Mind and Body
Maine Orders Removal of CBD Edibles From Stores, Citing Vague FDA Law
This weekend, more than one business in Maine received a letter from the state’s Department of Health and Human Services demanding the removal of all CBD edible products from the shelves. According to Portland’s Press Herald, the status of CBD products in Maine, from capsules to gummies, is now being called into question. CBD users elsewhere in the country are watching to see whether their state will be next.
In a market where it’s easy to get CBD lattes, seltzers and gummies, our taste for CBD products is moving faster than the actual laws that govern them. CBD, short for cannabidiol, a non-psychoactive component of marijuana, can be derived from hemp, which is not currently scheduled under the Controlled Substances Act and is generally widely available across the United States.
Nevertheless, as the Press Herald reported, Maine’s public health authority is requiring removal of CBD edible products from store shelves “because the hemp-derived product is not a federally approved food additive.” Now, the only way to actually consume a CBD product in Maine is if you do so under the state’s allowance for medical marijuana products and can produce proof attesting to that fact.
As of this article’s publication, the Maine Department of Health and Human Services hasn’t responded to request for comment and has not released a statement. However, judging by the Press Herald’s report, it appears that Maine’s government at least partially based its decision on CBD’s federal status.
There are only a few landmark bills that are important for the CBD market (at least right now.) The most recent of these is the 2018 Agriculture Improvement Act also (also called the Farm Bill), which clarifies some important definitions when it comes to weed-related products.
Where Does CBD Stand in Federal Law?
There is plenty of anecdotal evidence that CBD has calming effects and strong potential as an anti-psychotic. Crucially, it isn’t psychoactive, so it can’t actually get people high. Though CBD is present in marijuana, it is also present in the related hemp plant, which has significantly less THC — less than the 0.3 percent allowed by federal guidelines.
Because of its relatively innocuous profile, the passage of the Farm Bill in 2018 opened the door for hemp products to be commercially transported across state lines. It was good news for anyone looking to sell a CBD product derived from hemp, like a hemp oil.
The problem, which vendors in Maine have just encountered, is that the Farm Bill still preserves the Food and Drug Administration’s authority over CBD products, which FDA commissioner Scott Gottlieb emphasized in a statement in December 2018. That statement notes that, because the FDA has conducted clinical trials on CBD’s therapeutic effects and has approved a CBD-based epilepsy drug, Epidiolex, the agency views CBD as a drug, at least for now.
The statement also notes that previous research on CBD’s use as a potential therapeutic makes it “illegal to introduce drug ingredients like these into the food supply, or to market them as dietary supplements.” In line with that, the FDA has issued warning letters to companies selling CBD products.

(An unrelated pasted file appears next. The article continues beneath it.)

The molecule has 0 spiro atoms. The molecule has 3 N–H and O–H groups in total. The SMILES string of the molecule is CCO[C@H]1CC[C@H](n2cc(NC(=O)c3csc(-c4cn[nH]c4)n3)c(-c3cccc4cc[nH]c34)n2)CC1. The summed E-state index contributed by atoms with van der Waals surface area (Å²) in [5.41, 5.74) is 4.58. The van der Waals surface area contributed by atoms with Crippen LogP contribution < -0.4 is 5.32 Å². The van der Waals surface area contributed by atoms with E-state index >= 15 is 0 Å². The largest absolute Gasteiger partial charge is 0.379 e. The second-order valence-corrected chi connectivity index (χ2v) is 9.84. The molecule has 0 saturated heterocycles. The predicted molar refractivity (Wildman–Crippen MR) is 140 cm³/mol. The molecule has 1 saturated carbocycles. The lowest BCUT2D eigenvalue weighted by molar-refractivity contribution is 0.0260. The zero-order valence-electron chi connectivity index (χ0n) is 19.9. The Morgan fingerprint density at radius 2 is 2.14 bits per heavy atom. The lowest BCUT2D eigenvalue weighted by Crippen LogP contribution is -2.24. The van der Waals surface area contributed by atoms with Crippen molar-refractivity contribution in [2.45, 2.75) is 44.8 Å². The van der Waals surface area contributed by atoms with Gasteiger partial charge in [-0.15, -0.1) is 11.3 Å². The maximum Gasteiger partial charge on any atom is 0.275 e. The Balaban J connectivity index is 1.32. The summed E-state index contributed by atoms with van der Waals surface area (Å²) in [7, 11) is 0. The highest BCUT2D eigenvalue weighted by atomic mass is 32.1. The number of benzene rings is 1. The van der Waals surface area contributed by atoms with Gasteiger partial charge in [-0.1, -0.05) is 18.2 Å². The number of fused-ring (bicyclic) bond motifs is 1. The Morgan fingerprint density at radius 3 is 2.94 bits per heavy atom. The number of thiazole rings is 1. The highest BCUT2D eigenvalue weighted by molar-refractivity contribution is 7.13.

However, it doesn’t seem to be targeting food vendors, having issued only four warning letters in 2017 and 22 in 2016, according to the FDA’s website. The degree to which the FDA is willing to enforce its current policy on CBD-infused food, in other words, is unclear.
Gottlieb’s statement seems to suggest that CBD-related food products won’t be viewed favorably by the FDA. When Inverse asked FDA representatives to clarify whether they intended to act upon Gottlieb’s statements and treat CBD food products as non-federally approved food additives, they said they “don’t have any additional information to share.”
What Does That Mean For Maine?
Nevertheless, it has until now been obvious that CBD products, in Maine and elsewhere, would be available on grocery shelves and even easier to order online. It seems that Maine has decided to take enforcement of the FDA’s policies into its own hands based on its interpretation of the FDA’s existing attitude toward CBD.
Maine’s Department of Health and Human Services is well within its rights to do this. Section 10113 of the Farm Bill allows state governments to come up with their own plans for hemp production and regulation. Documents provided to the Press Herald by Maine’s Assistant Attorney General Deanna White cite the Farm Bill itself as an impetus for the CBD product crackdown. Still, it is a bit perplexing as to why Maine decided to act now, when it appears that the FDA’s attitude toward CBD has not changed since the passing of the Farm Bill.
The news hasn’t been received well by Maine’s hemp industry, and a protest is now planned at 9 A.M. Eastern Tuesday morning at the state house. But at this point it’s hard to say whether this will be an isolated incident — one state deciding to wait it out for more federal action on CBD — or part of a larger national trend.